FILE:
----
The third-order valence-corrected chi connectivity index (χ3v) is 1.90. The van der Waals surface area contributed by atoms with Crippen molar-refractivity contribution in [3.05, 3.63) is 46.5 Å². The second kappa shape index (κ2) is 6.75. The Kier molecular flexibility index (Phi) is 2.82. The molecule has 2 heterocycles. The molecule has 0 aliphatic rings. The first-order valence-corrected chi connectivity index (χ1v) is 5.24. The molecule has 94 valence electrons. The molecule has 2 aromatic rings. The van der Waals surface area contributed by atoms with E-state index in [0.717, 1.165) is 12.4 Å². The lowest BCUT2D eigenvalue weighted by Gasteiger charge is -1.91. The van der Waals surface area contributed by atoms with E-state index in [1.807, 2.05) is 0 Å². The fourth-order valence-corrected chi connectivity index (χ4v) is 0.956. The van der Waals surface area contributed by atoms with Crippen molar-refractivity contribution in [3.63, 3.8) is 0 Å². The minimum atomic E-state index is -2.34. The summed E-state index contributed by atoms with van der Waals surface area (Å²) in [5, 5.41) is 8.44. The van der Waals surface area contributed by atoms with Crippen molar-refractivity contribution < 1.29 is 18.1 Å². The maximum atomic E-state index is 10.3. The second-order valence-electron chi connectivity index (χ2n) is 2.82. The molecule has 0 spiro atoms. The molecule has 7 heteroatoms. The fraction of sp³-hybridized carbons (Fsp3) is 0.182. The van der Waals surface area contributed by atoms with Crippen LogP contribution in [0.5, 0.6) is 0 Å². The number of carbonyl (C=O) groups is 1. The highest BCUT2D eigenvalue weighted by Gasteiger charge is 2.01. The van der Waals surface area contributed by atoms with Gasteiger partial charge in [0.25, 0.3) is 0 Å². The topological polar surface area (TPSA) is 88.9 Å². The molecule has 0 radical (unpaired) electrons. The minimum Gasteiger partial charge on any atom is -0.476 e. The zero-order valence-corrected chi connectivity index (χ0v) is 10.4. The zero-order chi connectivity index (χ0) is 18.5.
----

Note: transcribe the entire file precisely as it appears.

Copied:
The third-order valence-corrected chi connectivity index (χ3v) is 1.90. The van der Waals surface area contributed by atoms with Crippen molar-refractivity contribution in [3.05, 3.63) is 46.5 Å². The second kappa shape index (κ2) is 6.75. The Kier molecular flexibility index (Phi) is 2.82. The molecule has 2 heterocycles. The molecule has 0 aliphatic rings. The first-order valence-corrected chi connectivity index (χ1v) is 5.24. The molecule has 94 valence electrons. The molecule has 2 aromatic rings. The van der Waals surface area contributed by atoms with E-state index in [0.717, 1.165) is 12.4 Å². The lowest BCUT2D eigenvalue weighted by Gasteiger charge is -1.91. The van der Waals surface area contributed by atoms with E-state index in [1.807, 2.05) is 0 Å². The fourth-order valence-corrected chi connectivity index (χ4v) is 0.956. The van der Waals surface area contributed by atoms with Crippen molar-refractivity contribution in [3.63, 3.8) is 0 Å². The minimum atomic E-state index is -2.34. The summed E-state index contributed by atoms with van der Waals surface area (Å²) in [5, 5.41) is 8.44. The van der Waals surface area contributed by atoms with Crippen molar-refractivity contribution < 1.29 is 18.1 Å². The maximum atomic E-state index is 10.3. The second-order valence-electron chi connectivity index (χ2n) is 2.82. The molecule has 0 spiro atoms. The molecule has 7 heteroatoms. The fraction of sp³-hybridized carbons (Fsp3) is 0.182. The van der Waals surface area contributed by atoms with Crippen LogP contribution in [0.5, 0.6) is 0 Å². The number of carbonyl (C=O) groups is 1. The highest BCUT2D eigenvalue weighted by Gasteiger charge is 2.01. The van der Waals surface area contributed by atoms with Gasteiger partial charge in [0.25, 0.3) is 0 Å². The topological polar surface area (TPSA) is 88.9 Å². The molecule has 0 radical (unpaired) electrons. The minimum Gasteiger partial charge on any atom is -0.476 e. The zero-order valence-corrected chi connectivity index (χ0v) is 10.4. The zero-order chi connectivity index (χ0) is 18.5.